This smiling face will be immediately recognisable to most Australians who have spent time visiting the Indonesian cattle industry.
Guntur Pribadi has been an integral member of the cattle operations developed in Indonesia over the past 25 years by Japfa, which in that time has grown to become one of the biggest importers and feeders of Australian cattle in the country.
While relations between Australia and Indonesia at a Government level have been more frosty than warm in recent years, at an industry level relationships could not be stronger, characterised by mutual trust, respect and personal friendships forged over many years of doing business together.
With a smile as wide as the Sydney Harbour Bridge and a booming laugh in response to every joke he hears (including many of his own!), Guntur is a popular and well known figure in the Indonesian and Australian cattle trade.
He has hosted countless tours of Australian cattle producers to Japfa’s three large Indonesian feedlots over the years and has visited Australia numerous times himself to inspect the many cattle properties that supply Japfa’s feedlots with more than 100,000 cattle a year.
In many ways the industry is lucky to have Guntur because his early career had nothing to do with cattle at all.
Guntur grew up in what he refers to as the “small town” of Solo in Central Java. Where a small town in Australia might mean 400 people, in this case it is a regional city of no less than three million people.
After graduating from university with a degree in civil engineering, Guntur gained employment with the rapidly growing Japfa company in its concrete development department, which was busy at the time building large poultry operations.
In his capacity as a civil engineer Guntur was introduced to cattle in 1991 when he worked with Japfa to build a small quarantine facility and cattle feedlot for a joint venture project with AustAsia’s Edgar Collins. The pilot project involved a trial near Surabaya importing and feeding Australian Brahman cattle for 90 days.
“We built the first cattle shed and I really liked working with the cattle,” Guntur recalls.
Guntur returned to designing and building poultry sheds for Japfa until 1995 when the company built the first of its three large feedlots, the 25,000 head Bekri feedlot in Sumatra.
Guntur has been intrinsically involved with the development and growth of Japfa’s cattle operations ever since, and has risen to a high level of seniority in the company’s cattle division.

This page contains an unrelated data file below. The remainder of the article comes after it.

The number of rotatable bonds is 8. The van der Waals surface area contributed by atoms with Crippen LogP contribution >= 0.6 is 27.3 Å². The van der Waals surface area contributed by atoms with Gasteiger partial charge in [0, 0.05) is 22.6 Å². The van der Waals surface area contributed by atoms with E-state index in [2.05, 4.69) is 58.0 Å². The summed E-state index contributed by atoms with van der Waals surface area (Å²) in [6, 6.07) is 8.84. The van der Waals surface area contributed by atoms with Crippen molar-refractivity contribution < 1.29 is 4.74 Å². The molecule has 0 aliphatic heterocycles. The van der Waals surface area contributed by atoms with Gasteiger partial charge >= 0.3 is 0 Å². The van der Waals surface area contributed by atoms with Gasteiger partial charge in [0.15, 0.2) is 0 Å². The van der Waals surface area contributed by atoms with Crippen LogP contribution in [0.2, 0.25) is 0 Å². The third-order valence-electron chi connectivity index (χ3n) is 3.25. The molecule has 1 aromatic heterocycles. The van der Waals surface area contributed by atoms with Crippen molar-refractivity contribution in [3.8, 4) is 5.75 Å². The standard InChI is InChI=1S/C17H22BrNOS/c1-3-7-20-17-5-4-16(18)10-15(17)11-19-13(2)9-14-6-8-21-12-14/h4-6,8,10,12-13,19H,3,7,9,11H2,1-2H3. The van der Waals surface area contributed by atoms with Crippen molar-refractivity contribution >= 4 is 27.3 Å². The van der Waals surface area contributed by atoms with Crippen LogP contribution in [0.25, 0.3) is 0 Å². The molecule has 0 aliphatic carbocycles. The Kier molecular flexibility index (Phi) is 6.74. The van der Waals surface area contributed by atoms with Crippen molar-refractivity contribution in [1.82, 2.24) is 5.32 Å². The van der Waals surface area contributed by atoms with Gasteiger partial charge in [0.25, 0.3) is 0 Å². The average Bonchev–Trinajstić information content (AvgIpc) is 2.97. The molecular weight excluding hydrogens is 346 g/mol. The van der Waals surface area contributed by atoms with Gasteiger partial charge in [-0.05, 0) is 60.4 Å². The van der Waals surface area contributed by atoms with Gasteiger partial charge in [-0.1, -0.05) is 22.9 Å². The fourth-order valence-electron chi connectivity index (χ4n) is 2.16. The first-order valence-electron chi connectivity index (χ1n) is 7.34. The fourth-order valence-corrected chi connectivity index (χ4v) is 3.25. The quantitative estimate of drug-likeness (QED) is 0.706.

He said he was instantly fascinated by the challenge of importing and feeding cattle and took every opportunity to research and learn and understand what it took to successfully feedlot Australian cattle in Indonesia.
After a long period as head of the company’s commercial beef feedlots in Indonesia, he is now focusing his attentions on China where he has overseen the development of Japfa’s Holstein feedlot near Dongying for the past three years.
In his role running Indonesia’s beef feedlots Guntur travelled to Australia many times, visiting cattle stations to learn and understand how Australian cattle are raised and sleeping in stock camps along the way.
The boy from the intensely populated island of Java in Indonesia admits that he found the vast expansive plains of northern Australia “very different” when he first arrived.
Not only was he surprised to see so much land with so few people, he also initially wondered how many cattle there really were as well, given how few they saw from the roads they first travelled.
“People would tell us they have 70,000 cattle, then you go there to their station and you don’t see a single one.
“You wonder are they telling us the truth?
“Then they bring the helicopters and suddenly there are thousands of cattle.
“We say: “Oh yeah, now we see them!”
One of the bigger challenges Guntur faces in China is finding staff prepared to take on a career in cattle production.
Many young people in regional areas of China are being drawn to the attractions of working in the city, and regard farming as “not something to be proud of”, he said.
Employment is also high meaning young people typically have plenty of choice as to where they work.
As a result there is a lack of local farming knowledge and staff turnover is high.
To combat this issue Guntur has introduced an induction program to demonstrate the significant career opportunities that exist throughout Japfa’s Asia wide agribusiness network, and he has also established long-term training opportunities for workers.
Last year, he sent two local staff members to the US for a one-year livestock management course at Ohio University. Both have since graduated and are now part of the operation’s senior management team.
“My dream is to send two people every year for 10 years, so in that time I will have 20 good people,” he said.
If beef cattle exports from Australia to China grow as many predict they will, Guntur Pribadi will once again be a central figure in a large developing market for Australia’s cattle industry. With experienced and knowledgeable people like Guntur actively involved in developing the new trade, the path towards strong partnerships is already well paved.